The buccal tablets of the present invention are placed between the gingival surface of the jaw and the buccal mucosa where they gel by water absorption to produce a soft hydrated tablet which may be retained in position giving prolonged and controlled release of the drug by diffusion for up to two hours.
The invention is illustrated by the following Examples:
Buccal tablets (60 mg) were prepared having the following compositions:
______________________________________ mg______________________________________Xanthan Gum (Keltrol F) xLocust Bean Gum (Meyprodyn 200) yEtorphine HCl 0.10Polyvinylpyrrolidone (Kollidon K30 BASF) 1.20Sucrose (Microtal D.C.D. Tate and Lyle) 57.20 - (x + y)Talc 1.0Magnesium Stearate 0.50______________________________________where x and y are respectively:Example 1 2 3______________________________________x = 1.5 2.5 2.25y = 1.5 2.5 0.75______________________________________
The tablets were prepared by blending together the xanthan gum, locust bean gum, polyvinylpyrrolidone, and sucrose. The mixed powders were then wet granulated using an 8:5 (v/v) ethanol:water mixture, containing the dissolved etorphine HCl, by hand using a mortar and pestle. The damp granules were dried at 45° C. After drying the mass was passed through a 500 μm sieve, blended with the talc and magnesium stearate and compressed into 5.56 mm diameter normal concave tablets of nominal weight 60 mg and breaking strength 2-5 kp using a single punch tablet press.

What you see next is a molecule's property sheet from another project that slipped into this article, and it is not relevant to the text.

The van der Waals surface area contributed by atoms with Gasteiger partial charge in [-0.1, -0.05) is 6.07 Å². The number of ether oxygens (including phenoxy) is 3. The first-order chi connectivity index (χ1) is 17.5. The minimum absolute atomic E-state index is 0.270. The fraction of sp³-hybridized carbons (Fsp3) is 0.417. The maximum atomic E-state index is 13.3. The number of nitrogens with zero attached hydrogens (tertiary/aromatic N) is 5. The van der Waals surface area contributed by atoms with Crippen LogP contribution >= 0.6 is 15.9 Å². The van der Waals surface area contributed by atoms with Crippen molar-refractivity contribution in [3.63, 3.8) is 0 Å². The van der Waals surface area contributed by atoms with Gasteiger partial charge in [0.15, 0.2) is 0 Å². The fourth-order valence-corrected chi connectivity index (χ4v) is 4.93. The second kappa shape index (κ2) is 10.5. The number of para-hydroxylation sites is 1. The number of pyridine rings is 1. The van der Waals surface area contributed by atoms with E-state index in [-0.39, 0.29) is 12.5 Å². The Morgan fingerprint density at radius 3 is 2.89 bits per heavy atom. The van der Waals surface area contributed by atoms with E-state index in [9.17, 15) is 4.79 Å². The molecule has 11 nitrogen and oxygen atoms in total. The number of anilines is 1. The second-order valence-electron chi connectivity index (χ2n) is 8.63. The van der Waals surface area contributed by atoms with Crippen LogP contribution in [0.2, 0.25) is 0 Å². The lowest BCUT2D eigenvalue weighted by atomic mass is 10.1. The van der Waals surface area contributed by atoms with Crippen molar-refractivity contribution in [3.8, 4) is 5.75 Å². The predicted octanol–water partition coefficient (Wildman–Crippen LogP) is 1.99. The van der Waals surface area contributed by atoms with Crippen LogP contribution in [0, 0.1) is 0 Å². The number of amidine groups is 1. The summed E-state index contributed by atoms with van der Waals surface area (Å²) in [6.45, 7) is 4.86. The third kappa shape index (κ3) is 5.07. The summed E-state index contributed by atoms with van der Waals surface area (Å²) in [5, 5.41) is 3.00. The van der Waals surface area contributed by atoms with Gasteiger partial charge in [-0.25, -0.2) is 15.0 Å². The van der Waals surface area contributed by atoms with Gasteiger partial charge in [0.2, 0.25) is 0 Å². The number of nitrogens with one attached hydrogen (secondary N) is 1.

Buccal tablets (60 mg) were prepared, having the composition of Examples 1-3, but also including the colouring agent erythrosine (6 μg) added to the 8:5 ethanol:water granulating fluid.
Buccal tablets (80 mg) were prepared having the composition:
______________________________________ mg______________________________________Xanthan Gum (Keltrol F) xLocust Bean Gum (Meyprodyn 200) yEtorphine HCl 0.10Polyvinylpyrrolidone (Kollidon 30 BASF) 1.6Sucrose 76.30 - (x + y)Talc 1.3Magnesium Stearate 0.7______________________________________where x and y are respectively:Example 7 8 9______________________________________x = 5 6 7y = 5 6 7______________________________________
The granules bulk mixes were prepared as in Examples 1-3 and the tablets of nominal weight 80 mg and 6.35 mm normal concave profile were compressed on a single punch tablet press.
Buccal tablets (80 mg) were prepared, having the composition of Examples 7-9, but also including the colouring agent erythrosine (20 μg) added to the 8:5 ethanol:water granulating fluid.
Buccal tablets (80 mg) similar to those of Examples 7-9 were prepared using lactose B.P. in the place of the sucrose.
Buccal tablets (80 mg) similar to those of Examples 7-9 were prepared using mannitol in the place of the sucrose.
Buccal tablets (80 mg) similar to those of Examples 7-9 were prepared using anhydrous dextrose B.P. in the place of the sucrose.
Buccal tablets (80 mg) similar to those of Examples 7-9 were prepared using fructose in the place of the sucrose.
Buccal Tablets (80 mg) similar to those of Examples 7-9 were prepared using sorbitol in the place of the sucrose.